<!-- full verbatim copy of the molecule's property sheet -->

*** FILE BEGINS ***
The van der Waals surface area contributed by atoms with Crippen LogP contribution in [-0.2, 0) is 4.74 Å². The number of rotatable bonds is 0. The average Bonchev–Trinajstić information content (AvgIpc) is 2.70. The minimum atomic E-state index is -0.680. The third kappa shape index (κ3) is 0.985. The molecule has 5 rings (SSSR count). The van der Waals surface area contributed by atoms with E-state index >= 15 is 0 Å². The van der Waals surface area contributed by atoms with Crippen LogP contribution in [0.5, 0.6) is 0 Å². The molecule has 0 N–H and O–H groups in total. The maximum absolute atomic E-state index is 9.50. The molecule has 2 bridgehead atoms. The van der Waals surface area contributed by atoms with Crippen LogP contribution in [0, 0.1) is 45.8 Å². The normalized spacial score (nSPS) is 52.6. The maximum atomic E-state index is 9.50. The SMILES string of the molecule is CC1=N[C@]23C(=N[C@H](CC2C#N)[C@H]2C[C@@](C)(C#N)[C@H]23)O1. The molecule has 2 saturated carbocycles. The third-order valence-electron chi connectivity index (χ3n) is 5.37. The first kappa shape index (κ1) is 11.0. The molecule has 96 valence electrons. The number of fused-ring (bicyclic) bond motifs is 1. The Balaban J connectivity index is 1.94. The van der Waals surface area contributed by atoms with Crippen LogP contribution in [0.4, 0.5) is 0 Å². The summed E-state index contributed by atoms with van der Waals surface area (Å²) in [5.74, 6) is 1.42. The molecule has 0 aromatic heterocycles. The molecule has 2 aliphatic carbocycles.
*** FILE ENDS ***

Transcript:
The van der Waals surface area contributed by atoms with Crippen LogP contribution in [-0.2, 0) is 4.74 Å². The number of rotatable bonds is 0. The average Bonchev–Trinajstić information content (AvgIpc) is 2.70. The minimum atomic E-state index is -0.680. The third kappa shape index (κ3) is 0.985. The molecule has 5 rings (SSSR count). The van der Waals surface area contributed by atoms with E-state index >= 15 is 0 Å². The van der Waals surface area contributed by atoms with Crippen LogP contribution in [0.5, 0.6) is 0 Å². The molecule has 0 N–H and O–H groups in total. The maximum absolute atomic E-state index is 9.50. The molecule has 2 bridgehead atoms. The van der Waals surface area contributed by atoms with Crippen LogP contribution in [0, 0.1) is 45.8 Å². The normalized spacial score (nSPS) is 52.6. The maximum atomic E-state index is 9.50. The SMILES string of the molecule is CC1=N[C@]23C(=N[C@H](CC2C#N)[C@H]2C[C@@](C)(C#N)[C@H]23)O1. The molecule has 2 saturated carbocycles. The third-order valence-electron chi connectivity index (χ3n) is 5.37. The first kappa shape index (κ1) is 11.0. The molecule has 96 valence electrons. The number of fused-ring (bicyclic) bond motifs is 1. The Balaban J connectivity index is 1.94. The van der Waals surface area contributed by atoms with Crippen LogP contribution in [0.4, 0.5) is 0 Å². The summed E-state index contributed by atoms with van der Waals surface area (Å²) in [5.74, 6) is 1.42. The molecule has 0 aromatic heterocycles. The molecule has 2 aliphatic carbocycles.